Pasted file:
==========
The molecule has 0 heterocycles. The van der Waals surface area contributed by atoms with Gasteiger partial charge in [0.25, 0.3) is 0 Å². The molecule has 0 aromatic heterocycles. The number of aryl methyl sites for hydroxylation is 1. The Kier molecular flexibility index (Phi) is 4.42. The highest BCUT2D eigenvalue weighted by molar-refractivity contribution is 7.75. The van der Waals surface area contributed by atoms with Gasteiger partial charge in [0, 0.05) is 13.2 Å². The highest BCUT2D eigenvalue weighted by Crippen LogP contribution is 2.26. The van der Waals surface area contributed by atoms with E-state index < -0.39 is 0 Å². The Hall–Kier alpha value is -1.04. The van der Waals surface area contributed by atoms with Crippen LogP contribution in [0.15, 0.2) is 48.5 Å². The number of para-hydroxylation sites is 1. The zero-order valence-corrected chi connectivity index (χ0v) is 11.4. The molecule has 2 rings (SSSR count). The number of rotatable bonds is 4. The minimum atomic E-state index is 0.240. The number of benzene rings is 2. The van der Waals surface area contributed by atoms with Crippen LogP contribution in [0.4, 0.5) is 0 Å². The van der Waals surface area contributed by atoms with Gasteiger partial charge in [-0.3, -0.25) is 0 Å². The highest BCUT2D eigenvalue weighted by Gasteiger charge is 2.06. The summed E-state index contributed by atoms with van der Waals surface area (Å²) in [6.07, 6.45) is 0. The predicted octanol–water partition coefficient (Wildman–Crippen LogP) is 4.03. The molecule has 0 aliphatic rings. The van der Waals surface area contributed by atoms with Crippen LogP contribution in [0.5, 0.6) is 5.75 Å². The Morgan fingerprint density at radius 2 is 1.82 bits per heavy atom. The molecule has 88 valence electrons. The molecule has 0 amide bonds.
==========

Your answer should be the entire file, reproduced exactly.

The molecule has 0 heterocycles. The van der Waals surface area contributed by atoms with Gasteiger partial charge in [0.25, 0.3) is 0 Å². The molecule has 0 aromatic heterocycles. The number of aryl methyl sites for hydroxylation is 1. The Kier molecular flexibility index (Phi) is 4.42. The highest BCUT2D eigenvalue weighted by molar-refractivity contribution is 7.75. The van der Waals surface area contributed by atoms with Gasteiger partial charge in [0, 0.05) is 13.2 Å². The highest BCUT2D eigenvalue weighted by Crippen LogP contribution is 2.26. The van der Waals surface area contributed by atoms with E-state index < -0.39 is 0 Å². The Hall–Kier alpha value is -1.04. The van der Waals surface area contributed by atoms with Crippen LogP contribution in [0.15, 0.2) is 48.5 Å². The number of para-hydroxylation sites is 1. The zero-order valence-corrected chi connectivity index (χ0v) is 11.4. The molecule has 2 rings (SSSR count). The number of rotatable bonds is 4. The minimum atomic E-state index is 0.240. The number of benzene rings is 2. The van der Waals surface area contributed by atoms with Crippen LogP contribution in [0.4, 0.5) is 0 Å². The van der Waals surface area contributed by atoms with Gasteiger partial charge in [-0.3, -0.25) is 0 Å². The highest BCUT2D eigenvalue weighted by Gasteiger charge is 2.06. The summed E-state index contributed by atoms with van der Waals surface area (Å²) in [6.07, 6.45) is 0. The predicted octanol–water partition coefficient (Wildman–Crippen LogP) is 4.03. The molecule has 0 aliphatic rings. The van der Waals surface area contributed by atoms with Crippen LogP contribution in [0.5, 0.6) is 5.75 Å². The Morgan fingerprint density at radius 2 is 1.82 bits per heavy atom. The molecule has 88 valence electrons. The molecule has 0 amide bonds.